One of the problems with the movie, and something I completely did not expect, is the music. If you’ve watched any of the Monogatari Series, you’d know that the music tends to sit nicely in the background, adding some nice ambience to Araragi’s narration/thoughts or the conversations between characters. In this movie, that is not the case. The music isn’t calm and rhythmic, it sits way too high in the audio mix, and it frequently emphasizes the melody, which can be very distracting. Of course, it wouldn’t be so bad if there was something else to listen to much of the time. Which leads me to my next point.
One of my two biggest problems with the movie is that there is absolutely zero narration/monologue/soliloquy/whatever you call it. None. In both the anime and books, Araragi’s (or Hanekawa’s or Kaiki’s) narration carries the story, filling in the gaps with his thoughts on things, showing his reactions to what others are saying, and generally offering a look into what makes him tick. The first Kizumonogatari movie has absolutely none of that. Instead, you just get to watch everything unfold without knowing what he’s thinking, which feels extremely empty when things are dragged out so much and the music itself isn’t doing well on its own. And honestly, compared to every other part of the series, this is the one where Araragi’s thoughts are most important to both understanding his actions and generally enjoying what’s happening. I have no idea what they were thinking by omitting it.
Now, the second problem. Maybe the bigger of the two, but it’s hard to pick. The story is dragged out to an extreme, which results in one of the most unsatisfying endings of all time. As I mentioned before, the pacing issue is exacerbated by the music and lack of narration, but the bigger issue is that this means there is no climax to the movie. The movie ends before the Dramaturgie fight. BEFORE the Dramaturgie fight. If you’ve read the book, you’d know that it’s the first super important event after Araragi first encounters Kissshot, and it’s about a quarter or a third of the way through the story. Yet for some reason, they decided to make a one hour movie that covers what should have been about a half hour to 45 minutes of material, and the first potential climax has been pushed back into the next movie for who knows what reason. Seriously, why?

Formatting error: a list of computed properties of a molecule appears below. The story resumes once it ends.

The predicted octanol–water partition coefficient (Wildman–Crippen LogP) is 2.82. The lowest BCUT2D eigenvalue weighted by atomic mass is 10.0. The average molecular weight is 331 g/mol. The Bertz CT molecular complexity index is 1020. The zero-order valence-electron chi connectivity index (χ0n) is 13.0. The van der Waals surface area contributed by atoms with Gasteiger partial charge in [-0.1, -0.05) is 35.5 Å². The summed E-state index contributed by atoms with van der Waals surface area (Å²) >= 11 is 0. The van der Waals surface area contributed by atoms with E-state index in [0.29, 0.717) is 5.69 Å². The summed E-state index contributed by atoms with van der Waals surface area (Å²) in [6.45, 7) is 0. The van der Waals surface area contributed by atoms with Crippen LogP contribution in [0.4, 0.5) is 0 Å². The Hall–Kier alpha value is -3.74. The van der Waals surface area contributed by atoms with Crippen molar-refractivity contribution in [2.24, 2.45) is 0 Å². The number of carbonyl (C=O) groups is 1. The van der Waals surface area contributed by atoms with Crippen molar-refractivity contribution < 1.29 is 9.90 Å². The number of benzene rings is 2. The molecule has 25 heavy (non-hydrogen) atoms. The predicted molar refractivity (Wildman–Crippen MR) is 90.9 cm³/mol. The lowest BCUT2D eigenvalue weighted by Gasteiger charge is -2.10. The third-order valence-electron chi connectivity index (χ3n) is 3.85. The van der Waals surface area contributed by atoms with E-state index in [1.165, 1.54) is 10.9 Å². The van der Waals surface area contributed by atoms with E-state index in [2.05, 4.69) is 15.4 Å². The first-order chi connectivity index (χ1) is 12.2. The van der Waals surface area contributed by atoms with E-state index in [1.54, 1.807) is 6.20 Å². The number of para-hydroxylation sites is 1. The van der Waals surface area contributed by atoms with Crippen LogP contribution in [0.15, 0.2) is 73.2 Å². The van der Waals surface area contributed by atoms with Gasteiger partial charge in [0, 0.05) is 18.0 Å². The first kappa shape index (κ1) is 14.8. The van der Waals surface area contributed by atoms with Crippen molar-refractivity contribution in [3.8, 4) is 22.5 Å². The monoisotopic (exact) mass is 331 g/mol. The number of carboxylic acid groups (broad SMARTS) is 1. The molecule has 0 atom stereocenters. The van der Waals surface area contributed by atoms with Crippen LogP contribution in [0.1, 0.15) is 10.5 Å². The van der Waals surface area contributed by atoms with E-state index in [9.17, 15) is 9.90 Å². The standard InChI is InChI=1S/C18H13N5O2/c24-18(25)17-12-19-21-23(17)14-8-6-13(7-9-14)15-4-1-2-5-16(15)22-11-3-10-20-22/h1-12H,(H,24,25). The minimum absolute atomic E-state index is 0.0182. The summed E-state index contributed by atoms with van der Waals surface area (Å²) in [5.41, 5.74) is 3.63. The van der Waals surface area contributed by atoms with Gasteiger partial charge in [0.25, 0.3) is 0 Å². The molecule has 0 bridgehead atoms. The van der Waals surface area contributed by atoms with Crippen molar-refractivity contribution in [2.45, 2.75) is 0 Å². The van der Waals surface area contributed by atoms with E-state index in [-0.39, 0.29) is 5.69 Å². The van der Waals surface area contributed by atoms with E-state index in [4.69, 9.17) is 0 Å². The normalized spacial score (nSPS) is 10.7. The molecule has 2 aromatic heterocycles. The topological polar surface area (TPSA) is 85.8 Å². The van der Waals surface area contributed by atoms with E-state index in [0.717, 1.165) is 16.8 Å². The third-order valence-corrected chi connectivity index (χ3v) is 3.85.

Random mutterings I heard when I left the theater included “That’s it?” “Are you serious?” and “Why end it there?” (except they were spoken in Japanese, obviously)
If I had not already read Kizumonogatari and knew what happens, I can guarantee that I still would have been confused about the choice in where to end it. But even beyond that, most of the problems could have been solved by approaching the movie similarly to the rest of the series. Based on the book, this is one of my favorite parts of the series. If it had been adapted in the same manner as everything else (and not pointlessly broken up into three movies) I’m sure it would have been excellent.
For whatever reason, they didn’t think that was good enough.
Recommendation – Read the book.